HEALTH OFFICIALS AND SECURITY PERSONNELS HAVE A CRUCIAL ROLE TO PLAY IN THE FIGHT AGAINST GBV.
Day 13 of 16 Days of Activism
The fight against, gender based violence and violence against women and girls is said to be hindered because of lack of coordination among various stakeholders championing the fight against the vice.
This has been disclosed at a 16 Days of Activism commemoration awareness campaign Bwalo La Ana Youth Active Community Organisation BLAYACO organized in Blantyre.
During the awareness campaign, BLAYACO engaged with Health and security personnels who are said to be one of the key stakeholders in the fight against the vice.
According to BLAYACO – police as security providers have a huge role to play in the fight against GBV as they are custodians of the law.
through Sub inspector Mohamed Kulisinje of Chirimba Police said the victim support unit is an ideal place issues of gender based violence are dealt with henceforth victims should always seek help from these spotlights.
Meanwhile from the Chirimba health centre, Shaibu Makunganya a Health official asked victims of gender based violence to be seeking medical attention and should always be keen in reporting such issues.
According to Makunganya most victims fail to open up in detail every ordeal they pass through in as far as GBV is concerned.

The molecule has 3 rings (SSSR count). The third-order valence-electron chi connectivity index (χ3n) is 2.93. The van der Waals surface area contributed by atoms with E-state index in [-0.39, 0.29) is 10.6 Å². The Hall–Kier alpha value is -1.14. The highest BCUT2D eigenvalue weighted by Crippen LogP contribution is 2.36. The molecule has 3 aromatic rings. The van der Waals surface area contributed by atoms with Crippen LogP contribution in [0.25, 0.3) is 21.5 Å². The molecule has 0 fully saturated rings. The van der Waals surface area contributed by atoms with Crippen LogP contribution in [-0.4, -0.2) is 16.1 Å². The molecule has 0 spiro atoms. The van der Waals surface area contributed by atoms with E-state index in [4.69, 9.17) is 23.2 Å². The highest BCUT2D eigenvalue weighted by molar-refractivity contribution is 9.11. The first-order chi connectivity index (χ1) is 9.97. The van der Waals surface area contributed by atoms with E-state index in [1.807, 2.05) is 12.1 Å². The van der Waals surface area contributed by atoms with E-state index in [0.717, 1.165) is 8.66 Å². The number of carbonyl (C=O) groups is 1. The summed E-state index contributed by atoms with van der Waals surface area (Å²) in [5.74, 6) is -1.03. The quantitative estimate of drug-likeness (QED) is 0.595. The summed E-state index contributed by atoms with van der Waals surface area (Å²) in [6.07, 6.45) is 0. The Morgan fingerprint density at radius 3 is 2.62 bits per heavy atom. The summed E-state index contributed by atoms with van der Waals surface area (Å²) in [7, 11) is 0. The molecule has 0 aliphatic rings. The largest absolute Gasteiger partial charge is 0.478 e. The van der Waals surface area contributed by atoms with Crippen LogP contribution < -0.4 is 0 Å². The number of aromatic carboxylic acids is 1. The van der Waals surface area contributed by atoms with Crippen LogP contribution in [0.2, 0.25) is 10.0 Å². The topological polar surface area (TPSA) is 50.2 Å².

He said currently health facilities can assist victims of GBV even before showing a police report.
Previously, health facilities could not ussher medical services to a person who has a condition thought to be from or of a violent crime.
Hospitals in Malawi only helped a person who have a medical report, meanwhile the case is now different as the health department has new laws in place which allows health personals to assist a victim even before presenting a medical report.
According to an Afrobarometer Publications
AD576: Malawians see gender-based violence as a top priority – and a criminal matter
Citizens overwhelmingly say a man is “never justified” in using physical force against his wife.
Joseph J. Chunga and Raphael Nedi 24 Nov 2022 Malawi
Malawi is party to the Convention on the Elimination of All Forms of Discrimination Against Women and has a set of laws and policies aimed at fighting gender-based violence (GBV), including the Prevention of Domestic Violence Act, the Gender Equality Act, the National Gender Policy, and the National Action Plan to Combat Gender-Based Violence in Malawi 2014-2020 (Ahmed, Changole, & Wangamati, 2021; Government of Malawi, 2014; Government of Malawi, 2015 ).
Yet one-third of Malawian women have experienced physical violence since age 15, one- fifth have suffered sexual violence, and 42% of women aged 20-24 were married before age 18 (UNICEF Malawi, 2020; UN Women, 2022; Melnikas, Mulauzi, Mkandawire, & Amin, 2021). The minister of Gender, Community Development, and Social Welfare has repeatedly called for action against GBV (Gausi, 2022; Sabola, 2021), and on assuming the presidency, Lazarus Chakwera announced plans to seek stiffer penalties against those found guilty of committing GBV and to require that human rights be taught in school (Masina, 2020).
This dispatch reports on a special survey module included in the Afrobarometer Round 9 (2021/2022) questionnaire to explore Africans’ experiences and perceptions of gender-based violence.